ENGIE Laborelec’s highly efficient robotized PV cleaning solution is a game-changer for regular cleaning of single-axis tracking modules. Last year, its value was demonstrated in a semi-autonomous setting at the Trompezòn plant in Mexico.
Panel soiling issues at PV plants have prompted operators to instigate cleaning programmes, mostly involving tractors with big brushes working along the rows of panels. While tractors can do a cleaning job quite quickly, they are extremely expensive. Most plants have only a couple of them available, because buying an extra one would require too much capital expenditure. Tractors manoeuvring also risks damaging PV modules, especially on rough terrain. And the abundant use of diesel fuel and water significantly increases the plant’s carbon footprint.
Solar-powered dry-cleaning robots travelling across the trackers
Laborelec’s solution is much more flexible, safe, and sustainable. It uses robots travelling across the single-axis tracking modules, cleaning with dry brushes approved by PV panel manufacturers. Cleaning can take place with the panels in almost any position.
The electric robots are powered by solar energy, and the absence of water not only reduces the environmental footprint, but also eliminates the risk of inducing thermal shock on the modules.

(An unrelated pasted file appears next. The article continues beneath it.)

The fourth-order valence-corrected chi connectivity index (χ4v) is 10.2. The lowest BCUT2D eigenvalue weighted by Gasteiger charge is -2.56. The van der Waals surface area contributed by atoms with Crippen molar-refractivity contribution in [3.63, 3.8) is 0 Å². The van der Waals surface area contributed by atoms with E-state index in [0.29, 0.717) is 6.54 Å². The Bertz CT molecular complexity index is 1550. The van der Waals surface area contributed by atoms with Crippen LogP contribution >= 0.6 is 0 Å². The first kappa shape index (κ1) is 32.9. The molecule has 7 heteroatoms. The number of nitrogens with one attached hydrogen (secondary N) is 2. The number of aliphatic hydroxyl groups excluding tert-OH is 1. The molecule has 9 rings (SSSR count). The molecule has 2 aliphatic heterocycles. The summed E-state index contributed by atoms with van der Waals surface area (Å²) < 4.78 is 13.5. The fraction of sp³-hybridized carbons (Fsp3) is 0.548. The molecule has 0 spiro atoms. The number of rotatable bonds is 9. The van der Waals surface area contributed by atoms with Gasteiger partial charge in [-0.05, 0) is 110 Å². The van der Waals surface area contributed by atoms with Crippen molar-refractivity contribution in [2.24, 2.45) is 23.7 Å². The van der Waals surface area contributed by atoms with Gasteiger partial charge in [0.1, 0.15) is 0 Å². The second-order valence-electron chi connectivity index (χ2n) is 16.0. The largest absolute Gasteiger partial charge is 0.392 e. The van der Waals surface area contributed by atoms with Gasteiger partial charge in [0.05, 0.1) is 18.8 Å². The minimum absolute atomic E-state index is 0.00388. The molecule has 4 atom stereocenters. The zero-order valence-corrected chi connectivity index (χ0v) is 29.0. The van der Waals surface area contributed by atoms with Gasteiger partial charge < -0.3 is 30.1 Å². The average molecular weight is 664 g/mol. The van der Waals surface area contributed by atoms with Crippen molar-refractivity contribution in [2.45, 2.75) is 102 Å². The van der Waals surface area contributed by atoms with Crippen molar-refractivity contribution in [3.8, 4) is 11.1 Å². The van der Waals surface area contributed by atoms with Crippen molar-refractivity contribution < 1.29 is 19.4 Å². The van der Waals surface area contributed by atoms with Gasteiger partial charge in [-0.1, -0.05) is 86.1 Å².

Mounting and operating the robots is easy and can be learned quickly. As a result, in most cases cleaning can take place more frequently, which is essential because research indicates that yield diminishes significantly with just two or three weeks’ exposure to dust or rain.
Largely outperforming traditional solutions
In 2021, the solution was applied for the first time in a semi-automatic setting at the 158.6-MWp Trompezòn PV plant in Aguascalientes, Mexico. A set of eight robots were deployed, allowing several trackers to be cleaned simultaneously. Work was organized in such a way that a team of operators could keep the cleaning going, unmounting a robot finishing its job on one tracker, and moving it to the next.
“We managed to have each robot clean 22.9 trackers per day on average,” says Laborelec expert Franco Clandestino. “This means that the robotic solution can be a viable, safe, and sustainable alternative to tractors, especially considering the much lower up-front cost.”
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